Yet, one must wonder, is it possible that creating great art is such a momentous act that loneliness and social rejection cease to matter? In a letter to a seventeen-year-old aspiring author called Leonard, the French-born author Anaïs Nin wrote, “Great art was born of great terrors, great loneliness, great inhibitions, instabilities, and it always balances them.” The composer Pyotr Ilyich Tchaikovsky also seemed to strike this balance. He was notoriously depressed and, as a gay man in nineteenth-century Russia, surely felt socially rejected. But when he had a creative breakthrough all of that went away. “It would be vain to try to put into words that immeasurable sense of bliss which comes over me directly a new idea awakens in me and begins to assume a different form,” he wrote to his financier and friend Nadezhda Filaretovna von Meck in 1878. “I forget everything and behave like a madman. Everything within me starts pulsing.”

But this may be a balance that only a select few can endure. Creativity stems from the ability to make original, unique connections, to bind together disparate information in a way that few are able to accomplish. “Creative people are better at recognizing relationships, making associations and connections, and seeing things in an original way — seeing things that others cannot see,” writes neuroscientist Nancy C. Andreasen. Often, the only way to see what others cannot see is to experience what others cannot imagine experiencing: rejection, isolation, loneliness. The trouble is that rejection, isolation, and loneliness are awful emotions to have to endure. Few can withstand them for a few years. Almost no one can withstand them for a lifetime.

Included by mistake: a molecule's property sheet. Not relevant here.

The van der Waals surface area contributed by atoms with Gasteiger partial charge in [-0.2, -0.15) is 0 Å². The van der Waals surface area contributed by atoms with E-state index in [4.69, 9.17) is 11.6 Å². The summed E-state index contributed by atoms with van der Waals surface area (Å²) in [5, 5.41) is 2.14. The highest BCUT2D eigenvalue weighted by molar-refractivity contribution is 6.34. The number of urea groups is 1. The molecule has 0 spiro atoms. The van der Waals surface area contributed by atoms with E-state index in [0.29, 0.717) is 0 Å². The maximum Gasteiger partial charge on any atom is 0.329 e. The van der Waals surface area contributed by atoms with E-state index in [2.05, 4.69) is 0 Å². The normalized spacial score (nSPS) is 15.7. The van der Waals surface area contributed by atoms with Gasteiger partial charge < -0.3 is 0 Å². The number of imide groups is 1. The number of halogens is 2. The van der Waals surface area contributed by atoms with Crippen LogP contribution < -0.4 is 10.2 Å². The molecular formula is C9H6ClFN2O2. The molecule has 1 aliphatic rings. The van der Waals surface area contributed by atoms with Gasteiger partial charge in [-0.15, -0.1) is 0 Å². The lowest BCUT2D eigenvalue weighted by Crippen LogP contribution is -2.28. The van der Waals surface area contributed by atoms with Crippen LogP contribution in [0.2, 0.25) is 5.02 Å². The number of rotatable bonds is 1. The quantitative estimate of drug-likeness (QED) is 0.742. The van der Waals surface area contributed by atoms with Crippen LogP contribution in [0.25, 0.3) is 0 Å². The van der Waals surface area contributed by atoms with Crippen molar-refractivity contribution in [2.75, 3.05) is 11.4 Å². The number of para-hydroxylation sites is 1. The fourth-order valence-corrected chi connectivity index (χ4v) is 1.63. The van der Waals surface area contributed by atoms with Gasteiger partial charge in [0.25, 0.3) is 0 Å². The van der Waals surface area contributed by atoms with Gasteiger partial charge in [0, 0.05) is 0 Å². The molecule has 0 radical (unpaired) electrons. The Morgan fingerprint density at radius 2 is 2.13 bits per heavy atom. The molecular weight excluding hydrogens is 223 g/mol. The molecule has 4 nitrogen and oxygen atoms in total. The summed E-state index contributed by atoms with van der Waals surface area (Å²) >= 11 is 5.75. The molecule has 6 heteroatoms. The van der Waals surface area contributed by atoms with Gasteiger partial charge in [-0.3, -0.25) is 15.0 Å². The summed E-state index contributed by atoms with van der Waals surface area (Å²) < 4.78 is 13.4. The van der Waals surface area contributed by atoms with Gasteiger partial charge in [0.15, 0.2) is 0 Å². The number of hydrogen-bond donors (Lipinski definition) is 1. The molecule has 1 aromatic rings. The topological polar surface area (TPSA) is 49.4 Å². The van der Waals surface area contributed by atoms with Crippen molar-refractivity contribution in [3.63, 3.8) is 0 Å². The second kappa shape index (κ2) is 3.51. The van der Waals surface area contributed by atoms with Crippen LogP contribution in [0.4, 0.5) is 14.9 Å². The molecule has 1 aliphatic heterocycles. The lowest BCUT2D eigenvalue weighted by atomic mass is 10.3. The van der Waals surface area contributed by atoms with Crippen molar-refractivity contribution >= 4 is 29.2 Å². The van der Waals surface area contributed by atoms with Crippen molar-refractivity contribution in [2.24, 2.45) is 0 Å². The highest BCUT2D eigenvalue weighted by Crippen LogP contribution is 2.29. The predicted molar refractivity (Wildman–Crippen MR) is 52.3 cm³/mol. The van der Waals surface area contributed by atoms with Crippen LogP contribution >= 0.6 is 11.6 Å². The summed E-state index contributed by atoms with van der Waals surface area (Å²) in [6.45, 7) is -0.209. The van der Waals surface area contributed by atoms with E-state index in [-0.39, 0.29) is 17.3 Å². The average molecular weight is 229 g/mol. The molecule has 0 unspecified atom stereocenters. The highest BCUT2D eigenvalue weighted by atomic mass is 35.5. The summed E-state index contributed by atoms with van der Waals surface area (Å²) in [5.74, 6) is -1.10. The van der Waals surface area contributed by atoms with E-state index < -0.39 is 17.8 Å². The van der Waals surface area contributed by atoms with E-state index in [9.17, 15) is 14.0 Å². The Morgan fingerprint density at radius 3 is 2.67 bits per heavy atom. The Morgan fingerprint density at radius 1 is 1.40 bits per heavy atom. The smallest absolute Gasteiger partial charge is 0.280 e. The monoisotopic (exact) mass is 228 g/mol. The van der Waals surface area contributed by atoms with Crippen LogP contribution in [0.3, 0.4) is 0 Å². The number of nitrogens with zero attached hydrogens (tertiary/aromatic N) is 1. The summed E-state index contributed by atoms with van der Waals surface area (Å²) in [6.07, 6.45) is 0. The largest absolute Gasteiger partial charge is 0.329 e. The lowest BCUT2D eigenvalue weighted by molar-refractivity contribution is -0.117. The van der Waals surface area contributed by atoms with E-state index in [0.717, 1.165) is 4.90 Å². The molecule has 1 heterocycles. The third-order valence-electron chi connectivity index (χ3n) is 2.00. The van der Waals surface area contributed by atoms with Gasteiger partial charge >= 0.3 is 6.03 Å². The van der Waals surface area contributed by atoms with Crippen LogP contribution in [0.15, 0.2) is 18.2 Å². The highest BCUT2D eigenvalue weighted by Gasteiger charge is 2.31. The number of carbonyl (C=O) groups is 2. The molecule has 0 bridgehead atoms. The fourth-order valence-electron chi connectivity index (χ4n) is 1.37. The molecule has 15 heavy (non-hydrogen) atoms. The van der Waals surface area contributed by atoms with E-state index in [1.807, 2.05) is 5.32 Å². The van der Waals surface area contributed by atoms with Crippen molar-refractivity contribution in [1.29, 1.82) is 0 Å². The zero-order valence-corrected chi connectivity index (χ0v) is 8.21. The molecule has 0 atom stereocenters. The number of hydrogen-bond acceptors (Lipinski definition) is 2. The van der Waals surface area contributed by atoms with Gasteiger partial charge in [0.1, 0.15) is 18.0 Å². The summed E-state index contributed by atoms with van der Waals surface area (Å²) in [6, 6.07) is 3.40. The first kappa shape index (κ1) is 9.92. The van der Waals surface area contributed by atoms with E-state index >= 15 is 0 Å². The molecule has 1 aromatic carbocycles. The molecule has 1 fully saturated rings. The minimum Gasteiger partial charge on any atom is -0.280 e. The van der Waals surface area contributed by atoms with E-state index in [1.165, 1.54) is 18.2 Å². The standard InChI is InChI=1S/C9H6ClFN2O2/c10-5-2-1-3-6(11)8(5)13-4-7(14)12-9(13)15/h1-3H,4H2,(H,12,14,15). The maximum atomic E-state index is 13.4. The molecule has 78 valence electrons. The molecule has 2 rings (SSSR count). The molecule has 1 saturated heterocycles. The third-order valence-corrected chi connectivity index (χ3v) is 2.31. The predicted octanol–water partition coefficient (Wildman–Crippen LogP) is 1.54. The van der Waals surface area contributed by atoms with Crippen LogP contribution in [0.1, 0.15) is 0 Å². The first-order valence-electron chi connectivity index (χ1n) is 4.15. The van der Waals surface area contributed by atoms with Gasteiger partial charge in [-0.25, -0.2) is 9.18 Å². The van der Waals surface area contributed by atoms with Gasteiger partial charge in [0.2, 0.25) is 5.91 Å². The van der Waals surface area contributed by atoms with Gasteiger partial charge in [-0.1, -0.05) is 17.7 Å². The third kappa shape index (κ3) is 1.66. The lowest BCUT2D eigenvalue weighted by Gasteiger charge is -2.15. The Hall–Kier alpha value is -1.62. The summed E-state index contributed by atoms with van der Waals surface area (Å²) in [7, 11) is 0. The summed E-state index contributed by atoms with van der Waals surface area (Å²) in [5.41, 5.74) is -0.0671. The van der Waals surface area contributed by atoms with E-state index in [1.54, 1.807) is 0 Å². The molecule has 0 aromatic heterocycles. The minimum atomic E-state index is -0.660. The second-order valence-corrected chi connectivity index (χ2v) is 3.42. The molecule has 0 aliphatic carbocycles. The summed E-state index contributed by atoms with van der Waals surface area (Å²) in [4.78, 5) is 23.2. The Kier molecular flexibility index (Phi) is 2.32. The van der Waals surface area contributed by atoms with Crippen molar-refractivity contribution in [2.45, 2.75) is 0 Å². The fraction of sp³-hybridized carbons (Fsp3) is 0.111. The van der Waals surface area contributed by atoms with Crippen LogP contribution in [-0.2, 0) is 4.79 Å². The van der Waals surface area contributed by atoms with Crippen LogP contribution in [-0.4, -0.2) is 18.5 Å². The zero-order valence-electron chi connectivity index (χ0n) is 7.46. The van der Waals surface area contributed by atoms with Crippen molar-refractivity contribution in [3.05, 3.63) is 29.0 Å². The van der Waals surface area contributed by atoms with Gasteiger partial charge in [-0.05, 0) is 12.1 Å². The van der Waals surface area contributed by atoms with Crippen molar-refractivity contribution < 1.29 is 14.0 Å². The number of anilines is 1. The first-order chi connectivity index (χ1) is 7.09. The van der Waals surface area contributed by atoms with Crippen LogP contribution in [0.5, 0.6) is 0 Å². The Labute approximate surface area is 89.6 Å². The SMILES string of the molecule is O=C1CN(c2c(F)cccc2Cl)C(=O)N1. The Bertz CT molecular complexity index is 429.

Even a genius like van Gogh could not deal with the social detachment that he felt his creativity demanded. Still, he felt it worthwhile. On October 14, 1875, van Gogh wrote another letter to brother, counseling him to reject society. “Seek only for light and freedom and do not immerse yourself too deeply in the worldly mire,” he wrote.

Six months after Vincent died of an infection, Theo died as well. Theo’s medical report, according to biographer Wouter van der Veen, noted that he died of dementia paralytica brought on by “chronic disease, overwork, [and] sadness.” Van der Veen also wrote that Theo’s health degenerated in large part due to his brother’s death. Without Vincent, Theo, who also struggled with loneliness, felt more alone than ever.

Finally, in 1914, over twenty years after Theo’s death, Theo’s body was exhumed and moved to Auvers-sur-Oise to be next to Vincent’s grave. Now the brothers could rest — together.

Cody Delistraty is a writer, producer, and historian based in New York and Paris.

This post originally appeared at